I think in life we have certain versions of ourselves that we wish we could be. I used to truly believe I was a spontaneous person. I associated spontaneity with an adventurous and fun free spirit. Alas, anyone close to me can vouch for the fact that I am probably the least spontaneous person there is. I do have one fun college memory of skinny dipping in the ocean in the middle of the night on a whim with some girlfriends…but those experiences for me only happen once in a blue moon – or in this case, once in an unnaturally cold, and sleep-deprived December night during senior year finals week. It’s not that there are not many opportunities to be spontaneous, but rather that my mood rarely matches up with them, it’s just not how I’m wired.
On a similar note, another example of this disconnect between who we would like to be and who we actually are is in the fact that I am not in any way, shape, or form what you would call an ‘early adopter.’ This might have something to do with the fact that my husband accuses me of actually being an eighty-year-old woman trapped in millennial’s body (I do thoroughly believe that it’s highly likely I had a very active life back in the forties, but that’s another post for another time). I would love to be the person that is cool enough to try all the newest apps and be the one introducing my friends to the latest channel where you order your green-bought underwear, but these last few weeks have really made me realize that’s just not me.
What brought on these realizations? A collection of new items recently brought into my purview:
- How awesome my new favorite show is: Thanks to Netflix’ ability to regurgitate material from yesteryear, I can now catch up on a show that I never would have been exposed to, and I love it. If you’ve never seen West Wing, GET ON IT! Setting aside the rumors of his massive ego, Aaron Sorkin is a genius. But I will also caveat that by saying that no one in Hollywood is an island and I am sure that by now he has teams and scores of brilliant writers developing each of his projects. Sorkin has several trademarks but he is widely known for the walk-and-talk-style fast and witty banter he made famous in West Wing. This show is largely based on his 1995 film, The American President, starring Michael Douglas and Annette Benning, along with Martin Sheen and one of my all-time favorites, Michael J. Fox. If you haven’t had the privilege of seeing either of these masterpieces, I’m jealous because you get to experience them for the first time.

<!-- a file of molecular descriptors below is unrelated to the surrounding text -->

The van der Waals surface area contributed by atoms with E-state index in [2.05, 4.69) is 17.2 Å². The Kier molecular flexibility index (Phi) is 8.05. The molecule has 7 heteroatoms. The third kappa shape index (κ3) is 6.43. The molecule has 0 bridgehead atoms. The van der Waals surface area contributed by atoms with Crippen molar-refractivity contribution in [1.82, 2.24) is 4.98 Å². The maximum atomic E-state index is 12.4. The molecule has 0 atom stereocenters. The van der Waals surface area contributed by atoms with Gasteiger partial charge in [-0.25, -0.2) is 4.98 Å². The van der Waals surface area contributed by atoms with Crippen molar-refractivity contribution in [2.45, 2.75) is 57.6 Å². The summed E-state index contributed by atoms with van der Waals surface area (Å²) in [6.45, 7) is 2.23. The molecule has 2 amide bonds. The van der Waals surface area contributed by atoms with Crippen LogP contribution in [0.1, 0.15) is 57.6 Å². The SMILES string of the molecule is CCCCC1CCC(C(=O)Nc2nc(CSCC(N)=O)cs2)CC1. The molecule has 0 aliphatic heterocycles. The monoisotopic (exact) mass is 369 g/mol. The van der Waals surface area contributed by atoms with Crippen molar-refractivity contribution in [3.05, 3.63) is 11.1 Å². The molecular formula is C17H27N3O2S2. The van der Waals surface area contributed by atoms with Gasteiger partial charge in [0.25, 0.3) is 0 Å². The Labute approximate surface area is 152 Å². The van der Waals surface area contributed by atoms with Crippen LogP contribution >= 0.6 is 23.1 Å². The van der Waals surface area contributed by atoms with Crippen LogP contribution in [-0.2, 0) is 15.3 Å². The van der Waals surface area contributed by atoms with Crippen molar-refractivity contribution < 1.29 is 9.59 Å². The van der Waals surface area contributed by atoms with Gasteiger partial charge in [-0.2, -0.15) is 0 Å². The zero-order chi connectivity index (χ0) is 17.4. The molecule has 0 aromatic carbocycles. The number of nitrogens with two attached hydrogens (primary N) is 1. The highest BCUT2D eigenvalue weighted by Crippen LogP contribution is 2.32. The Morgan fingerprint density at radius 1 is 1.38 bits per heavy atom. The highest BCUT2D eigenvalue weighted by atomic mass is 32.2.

- I’m apparently the last person discovering podcasts, but the important part is that I’ve discovered them. I know that the concept of podcasts has been around for years, but they just seemed so newfangled to me. Not quite radio, not quite TV, where do they come from? How are they made? I couldn’t be bothered. Until now. What can I say? Sometimes we’re not ready for something until we’re ready for it. I think my continued exposure to NPR (National Public Radio) in the car has helped. There are a lot of great segments played on NPR that have turned out to be podcast series. If, like me, you had no previous exposure to podcasts and are still wondering what they are, a podcast is a digital audio file made available on the Internet for downloading to a computer or portable media player, typically available as a series, new installments of which can be received by subscribers automatically. Here’s More Info. So I recently took the leap and clicked on a little purple app on my iPhone and I am now subscribed to a handful of podcast series that have been highly enriching because there is literally a podcast for anything that you could possibly be interested in. It’s really awesome because you can listen while working out, or doing chores, driving or whatever, so it’s really easy to take in loads of content that is meaningful to you. A few of my favorites include: The Hidden Brain, Freakonomics Radio, Magic Lessons with Elizabeth Gilbert, Write Now with Sarah Werner and RadioLab. Of course, there are a million more awesome series, so figure out what you like and jump in!